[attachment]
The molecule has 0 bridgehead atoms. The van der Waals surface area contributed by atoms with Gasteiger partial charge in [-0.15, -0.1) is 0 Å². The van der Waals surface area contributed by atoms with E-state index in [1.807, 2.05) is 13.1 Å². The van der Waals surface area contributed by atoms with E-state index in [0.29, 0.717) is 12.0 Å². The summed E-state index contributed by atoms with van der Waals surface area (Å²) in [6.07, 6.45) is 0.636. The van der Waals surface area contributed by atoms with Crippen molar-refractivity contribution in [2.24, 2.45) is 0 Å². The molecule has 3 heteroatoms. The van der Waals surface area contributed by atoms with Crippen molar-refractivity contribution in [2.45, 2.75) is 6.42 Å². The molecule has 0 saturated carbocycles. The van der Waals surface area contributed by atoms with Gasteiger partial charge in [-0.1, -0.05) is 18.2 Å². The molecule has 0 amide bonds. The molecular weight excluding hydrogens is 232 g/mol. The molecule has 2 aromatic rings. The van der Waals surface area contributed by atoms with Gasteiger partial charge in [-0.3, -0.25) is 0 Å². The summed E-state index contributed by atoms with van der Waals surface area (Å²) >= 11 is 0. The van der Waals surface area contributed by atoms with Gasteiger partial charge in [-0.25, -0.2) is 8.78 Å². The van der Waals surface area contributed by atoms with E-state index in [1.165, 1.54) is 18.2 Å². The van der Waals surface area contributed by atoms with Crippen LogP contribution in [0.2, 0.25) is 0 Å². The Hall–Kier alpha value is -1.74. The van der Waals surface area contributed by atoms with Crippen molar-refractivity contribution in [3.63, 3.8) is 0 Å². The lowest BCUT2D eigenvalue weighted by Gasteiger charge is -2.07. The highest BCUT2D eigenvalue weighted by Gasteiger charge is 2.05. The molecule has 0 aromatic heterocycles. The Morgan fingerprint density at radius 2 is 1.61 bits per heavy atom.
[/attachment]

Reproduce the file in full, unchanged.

The molecule has 0 bridgehead atoms. The van der Waals surface area contributed by atoms with Gasteiger partial charge in [-0.15, -0.1) is 0 Å². The van der Waals surface area contributed by atoms with E-state index in [1.807, 2.05) is 13.1 Å². The van der Waals surface area contributed by atoms with E-state index in [0.29, 0.717) is 12.0 Å². The summed E-state index contributed by atoms with van der Waals surface area (Å²) in [6.07, 6.45) is 0.636. The van der Waals surface area contributed by atoms with Crippen molar-refractivity contribution in [2.24, 2.45) is 0 Å². The molecule has 3 heteroatoms. The van der Waals surface area contributed by atoms with Crippen molar-refractivity contribution in [2.45, 2.75) is 6.42 Å². The molecule has 0 saturated carbocycles. The van der Waals surface area contributed by atoms with Gasteiger partial charge in [-0.1, -0.05) is 18.2 Å². The molecule has 0 amide bonds. The molecular weight excluding hydrogens is 232 g/mol. The molecule has 2 aromatic rings. The van der Waals surface area contributed by atoms with Gasteiger partial charge in [-0.3, -0.25) is 0 Å². The summed E-state index contributed by atoms with van der Waals surface area (Å²) >= 11 is 0. The van der Waals surface area contributed by atoms with Gasteiger partial charge in [-0.25, -0.2) is 8.78 Å². The van der Waals surface area contributed by atoms with E-state index in [1.165, 1.54) is 18.2 Å². The van der Waals surface area contributed by atoms with Crippen LogP contribution in [0.2, 0.25) is 0 Å². The Hall–Kier alpha value is -1.74. The van der Waals surface area contributed by atoms with Crippen molar-refractivity contribution in [3.63, 3.8) is 0 Å². The lowest BCUT2D eigenvalue weighted by Gasteiger charge is -2.07. The highest BCUT2D eigenvalue weighted by Gasteiger charge is 2.05. The molecule has 0 aromatic heterocycles. The Morgan fingerprint density at radius 2 is 1.61 bits per heavy atom.